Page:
MPs quiz ministers on Turkey, gas, cheese

BELGRADE -- Thursday was question time in the Serbian parliament, and MPs took the opportunity to ask cabinet minister about a wide range of issues.

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Opposition DSS MP Miloš Aligrudić thus wanted to know how the state would react to Turkish PM Recep Erdogan's statement in Priština on Wednesday that Kosovo was "his second country," and that "Turkey is Kosovo and Kosovo is Turkey."

At the same time, opposition LDP MP Kenan Hajdarević asked whether "a part of Srbijagas" - the country's state-run natural gas enterprise - "would become the property of Russia."

Hajdarević then asserted that the company was "in a difficult condition," and that he never heard ministers Zorana Mihajlović and Saša Radulović talk about the concrete measures to restructure it.

The MP also wished to know why the government does not do away with a mediator in gas imports, launch an initiative to increase the ore rent which stands at three percent for NIS and seven for others, "and in that way somewhat secure some funds that would enable better business."

Hajdarević accused the government of violating the Law on Public Enterprises that obligates it to abolish management boards, and set up supervisory ones instead.

The opposition Together for Serbia MP Nebojša Zelenović asked Health Minister Slavica Đukić-Dejanović how her ministry planned to cope with "a lack of expert medical staff," while the ruling SPS MP Stefana Miladinović asked Education Minister Tomilslav Jovanović whether the ministry planned to rent out school facilities in rural areas that are not in use.

SPO MP Mirko Čirkiz asked the government whether it was concerned with who would be the heir to Đorđe Mihajlović - the 85 year-old guard of the Serb military cemetery in Zeytinlik, Greece.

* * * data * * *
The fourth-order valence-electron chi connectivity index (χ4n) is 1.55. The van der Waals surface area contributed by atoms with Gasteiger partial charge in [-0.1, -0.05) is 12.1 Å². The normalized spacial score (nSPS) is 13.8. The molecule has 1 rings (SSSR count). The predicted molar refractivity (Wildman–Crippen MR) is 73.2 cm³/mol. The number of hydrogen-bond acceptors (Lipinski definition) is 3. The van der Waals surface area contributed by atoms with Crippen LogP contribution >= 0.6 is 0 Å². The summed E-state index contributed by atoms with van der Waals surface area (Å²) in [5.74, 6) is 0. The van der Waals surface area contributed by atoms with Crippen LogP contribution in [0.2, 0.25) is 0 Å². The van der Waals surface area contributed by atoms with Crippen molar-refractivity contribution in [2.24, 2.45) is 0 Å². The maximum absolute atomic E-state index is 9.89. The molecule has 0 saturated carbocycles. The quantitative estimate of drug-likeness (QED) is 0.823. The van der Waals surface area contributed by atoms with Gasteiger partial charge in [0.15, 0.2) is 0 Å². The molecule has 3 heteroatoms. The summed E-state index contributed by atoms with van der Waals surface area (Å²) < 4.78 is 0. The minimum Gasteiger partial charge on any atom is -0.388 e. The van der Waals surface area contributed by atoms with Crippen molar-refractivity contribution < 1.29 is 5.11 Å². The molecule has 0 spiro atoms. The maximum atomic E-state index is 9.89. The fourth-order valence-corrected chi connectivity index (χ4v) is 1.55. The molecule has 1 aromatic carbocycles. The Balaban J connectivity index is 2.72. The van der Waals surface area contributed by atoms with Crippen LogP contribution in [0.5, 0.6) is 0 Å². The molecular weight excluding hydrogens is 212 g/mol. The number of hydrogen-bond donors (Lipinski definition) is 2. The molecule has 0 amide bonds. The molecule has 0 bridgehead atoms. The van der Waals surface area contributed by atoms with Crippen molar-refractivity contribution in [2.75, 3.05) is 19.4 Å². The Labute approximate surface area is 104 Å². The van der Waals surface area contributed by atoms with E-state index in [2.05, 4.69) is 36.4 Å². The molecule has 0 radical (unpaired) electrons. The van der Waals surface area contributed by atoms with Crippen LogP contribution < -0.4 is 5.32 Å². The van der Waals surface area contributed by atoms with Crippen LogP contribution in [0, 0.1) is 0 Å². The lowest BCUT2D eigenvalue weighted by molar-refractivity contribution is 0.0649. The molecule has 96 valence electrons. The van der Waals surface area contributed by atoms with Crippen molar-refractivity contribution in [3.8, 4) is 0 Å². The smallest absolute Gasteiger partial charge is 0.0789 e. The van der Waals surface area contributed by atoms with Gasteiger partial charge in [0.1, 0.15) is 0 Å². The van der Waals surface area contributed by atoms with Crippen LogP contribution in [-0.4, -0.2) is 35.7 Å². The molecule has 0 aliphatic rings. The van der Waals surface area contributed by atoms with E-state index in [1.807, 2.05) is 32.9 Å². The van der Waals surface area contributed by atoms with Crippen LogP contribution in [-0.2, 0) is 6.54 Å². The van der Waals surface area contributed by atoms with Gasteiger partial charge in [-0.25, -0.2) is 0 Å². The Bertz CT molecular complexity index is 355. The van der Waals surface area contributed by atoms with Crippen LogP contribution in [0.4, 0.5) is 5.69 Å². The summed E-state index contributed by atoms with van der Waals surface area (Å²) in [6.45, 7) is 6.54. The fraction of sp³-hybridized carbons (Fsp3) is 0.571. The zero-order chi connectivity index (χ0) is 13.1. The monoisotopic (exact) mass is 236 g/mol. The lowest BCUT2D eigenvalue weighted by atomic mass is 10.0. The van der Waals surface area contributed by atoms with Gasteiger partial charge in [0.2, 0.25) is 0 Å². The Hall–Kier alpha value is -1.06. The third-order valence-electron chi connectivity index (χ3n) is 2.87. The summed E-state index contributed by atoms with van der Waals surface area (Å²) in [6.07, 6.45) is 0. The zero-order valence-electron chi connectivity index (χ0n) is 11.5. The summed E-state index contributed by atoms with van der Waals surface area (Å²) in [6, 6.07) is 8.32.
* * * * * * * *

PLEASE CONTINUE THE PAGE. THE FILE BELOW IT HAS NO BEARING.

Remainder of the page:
Opposition DS MP Srđan Milojević then produced a package of feta cheese, that he claimed was of plant origin, "made from an unknown raw material," which he said sold "in the gray market" for RSD 180 per kilogram. The consumers, said Milojević, were misled by the product, considering that it was not labeled as "not being of animal origin."

He pointed out to the "devastating effects" of genetically modified food when it came to the Serbian agriculture sector and called on his fellow MPs to support a draft law on GMOs submitted by his party.

Speaker Nebojša Stefanović then asked Milivojević "not to bring food into the parliament hall in the future - of either plant or animal origin."

PUPS MP and Deputy Speaker Konstantin Arsenović said that he was "ready to step down" in the wake of media reports that a proposal to increase the number of Stefanović's deputies from five to six was motivated solely by Arsenović's advanced age, his frequent inability to replace the speaker, and the fact he was the only deputy from the ruling coalition.

Stefanović then said he was "proud of all his deputies," that they "all worked in the best possible way," and that Arsenović's life experience was "a big advantage."

"I am sorry that somebody could even think that, and I am glad you are a part of our team," Stefanović reassured the 73-year-old MP from the ranks of the Pensioners (PUPS).

Having asked their questions, MPs turned to the debate on the amendments submitted to the Draft Law on Legalization of Buildings, which they had started on Wednesday.